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P. Hen. Peace, ye fat-guts! lie down: lay thine ear close to the ground, and list if thou canst hear the tread of travellers.

Fal. Have you any levers to lift me up again, being down? 'Sblood! I'll not bear mine own flesh so far afoot again, for all the coin in thy father's exchequer. What a pleague mean ye to colt me thus?

P. Hen. Thou liest: thou art not colted, thou art uncolted. Fal. I pr'ythee, good prince Hal, help me to my horse; good king's son.

P. Hen. Out, you rogue! shall I be your ostler?

Fal. Go, hang thyself in thine own heir-apparent garters! If I be ta'en, I'll peach for this. An I have not ballads made on you all, and sung to filthy tunes, let a cup of sack be my poison: when a jest is so forward, and afoot too,

I hate it.


Gads. Stand.

Fal. So I do, against my will.


0! 't is our setter: I know his voice.

Bard. What news?

Enter BARDolph.

Gads. Case ye, case ye; on with your visors: there's money of the king's coming down the hill; 't is going to the king's exchequer.

Fal. You lie, you rogue: 't is going to the king's tavern.
Gads. There's enough to make us all.

Fal. To be hanged.

P. Hen. Sirs, you four shall front them in the narrow lane; Ned Poins and I will walk lower: if they 'scape from your encounter, then they light on us.

Peto. But how many be there of them?

Gads. Some eight, or ten.

Fal. Zounds! will they not rob us?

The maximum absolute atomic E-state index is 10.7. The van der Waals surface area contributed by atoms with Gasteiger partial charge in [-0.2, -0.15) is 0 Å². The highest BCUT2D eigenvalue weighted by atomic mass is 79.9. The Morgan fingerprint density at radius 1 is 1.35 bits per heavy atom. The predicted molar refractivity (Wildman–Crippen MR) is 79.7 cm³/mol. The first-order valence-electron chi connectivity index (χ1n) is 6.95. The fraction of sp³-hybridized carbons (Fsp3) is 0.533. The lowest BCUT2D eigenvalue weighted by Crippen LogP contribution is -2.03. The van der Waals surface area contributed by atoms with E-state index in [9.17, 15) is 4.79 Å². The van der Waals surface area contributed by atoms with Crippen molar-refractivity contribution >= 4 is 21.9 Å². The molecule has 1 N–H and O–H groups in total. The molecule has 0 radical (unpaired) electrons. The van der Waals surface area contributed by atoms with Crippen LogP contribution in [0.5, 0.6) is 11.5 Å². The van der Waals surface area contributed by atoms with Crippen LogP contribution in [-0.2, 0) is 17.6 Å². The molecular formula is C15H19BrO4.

P. Hen. What, a coward, Sir John Paunch?

Fal. Indeed, I am not John of Gaunt, your grandfather; but yet no coward, Hal.

P. Hen. Well, we leave that to the proof.

Poins. Sirrah Jack, thy horse stands behind the hedge: when thou needest him, there thou shalt find him. Farewell, and stand fast.

Fal. Now cannot I strike him, if I should be hanged.

P. Hen. Ned, [Aside to POINS] where are our disguises?
Poins. Here, hard by: stand close.

[Exeunt P. HENRY and POINS. Fal. Now, my masters, happy man be his dole, say I every man to his business.

Enter Travellers.

1 Trav. Come, neighbour: the boy shall lead our horses down the hill; we 'll walk afoot awhile, and ease our legs.

Thieves. Stand!

Trav. Jesu bless us!

Fal. Strike; down with them; cut the villains' throats. Ah!

whorson caterpillars! bacon-fed knaves! they hate us youth: down with them; fleece them.

1 Trav. O! we are undone, both we and ours, for ever.

Fal. Hang ye, gorbellied knaves. Are ye undone? No, ye fat chuffs; I would, your store were here! On, bacons, on! What! ye knaves, young men must live. You are grand-jurors are ye? We'll jure ye, i' faith.

[Exeunt FAL. &c. driving the Travellers out.

Re-enter Prince HENRY and POINS.

P. Hen. The thieves have bound the true men. Now could thou and I rob the thieves, and go merrily to London, it would be argument for a week, laughter for a month, and a good jest for ever.

Poins. Stand close; I hear them coming.

Re-enter Thieves.

Fal. Come, my masters; let us share, and then to horse before day. An the prince and Poins be not two arrant cowards, there's no equity stirring: there's no more valour in that Poins, than in a wild duck.

P. Hen.

Your money.

[Rushing out upon them.

[As they are sharing, the PRINCE and POINS set upon them. They all run away, and FALSTAFF, after a blow or two, runs away too, leaving the booty behind them.]

P. Hen. Got with much ease. Now merrily to horse:
The thieves are scatter'd, and possess'd with fear
So strongly, that they dare not meet each other;
Each takes his fellow for an officer.
Away, good Ned. Falstaff sweats to death,
And lards the lean earth as he walks along:
Wer't not for laughing, I should pity him.
Poins. How the rogue roar'd!